Jinan, China — In the fourth day of China’s increasingly dramatic trial of Bo Xilai, he called the prosecution’s star witness, his former police chief, a “liar with extremely bad character.”
The prosecution accused Bo of threatening and then improperly firing police chief Wang Lijun when he learned of the murder investigation of his wife in the death of British businessman Neil Heywood.
Bo insisted Sunday that Wang was lying throughout his testimony, and that he lacked any credibility or legal standing.
Wang testified Saturday, the first time he and Bo have confronted each other since Wang’s attempted defection to the United States in February 2012, which he said he did because he feared for his safety after Bo hit him during a tense encounter in his office.
But Sunday Bo responded: “He said I didn’t just slap him but punched him. I never practiced martial arts — I don’t possess such striking power,” according to a transcript released by the Jinan Intermediate People’s court.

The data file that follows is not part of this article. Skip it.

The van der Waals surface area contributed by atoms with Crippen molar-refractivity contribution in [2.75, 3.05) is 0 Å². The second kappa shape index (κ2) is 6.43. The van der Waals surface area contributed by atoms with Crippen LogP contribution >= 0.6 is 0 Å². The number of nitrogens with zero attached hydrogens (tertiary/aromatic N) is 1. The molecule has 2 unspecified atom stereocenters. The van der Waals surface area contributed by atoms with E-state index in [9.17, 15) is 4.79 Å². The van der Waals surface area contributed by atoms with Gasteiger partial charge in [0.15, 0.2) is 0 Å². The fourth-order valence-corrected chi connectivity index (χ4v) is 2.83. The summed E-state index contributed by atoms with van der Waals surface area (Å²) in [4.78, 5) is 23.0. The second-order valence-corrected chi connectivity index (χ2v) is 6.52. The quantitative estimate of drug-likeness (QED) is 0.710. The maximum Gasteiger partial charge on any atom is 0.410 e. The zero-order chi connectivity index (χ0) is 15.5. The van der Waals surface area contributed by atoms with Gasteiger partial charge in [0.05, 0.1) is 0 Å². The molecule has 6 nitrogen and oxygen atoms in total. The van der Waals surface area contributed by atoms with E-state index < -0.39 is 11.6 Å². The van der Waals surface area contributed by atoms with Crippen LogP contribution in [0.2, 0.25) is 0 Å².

Bo also said: “After being convicted for abuse of power and defection, he still argued that he didn’t defect but engaged in diplomacy in accordance with regulations.”
Most people expected the trial to follow a pre-planned script, and the pre-determined outcome the result of a political deal between China’s top leaders and Bo.
But thus far Bo has stolen the show, ridiculing witnesses’ testimony and attacking the prosecution’s case. Many are now wondering how far he’s veered off the script.
Half a million people in China are following the trial on Weibo, China’s Twitter-like service. The international media is not allowed inside the courtroom. Image/AFP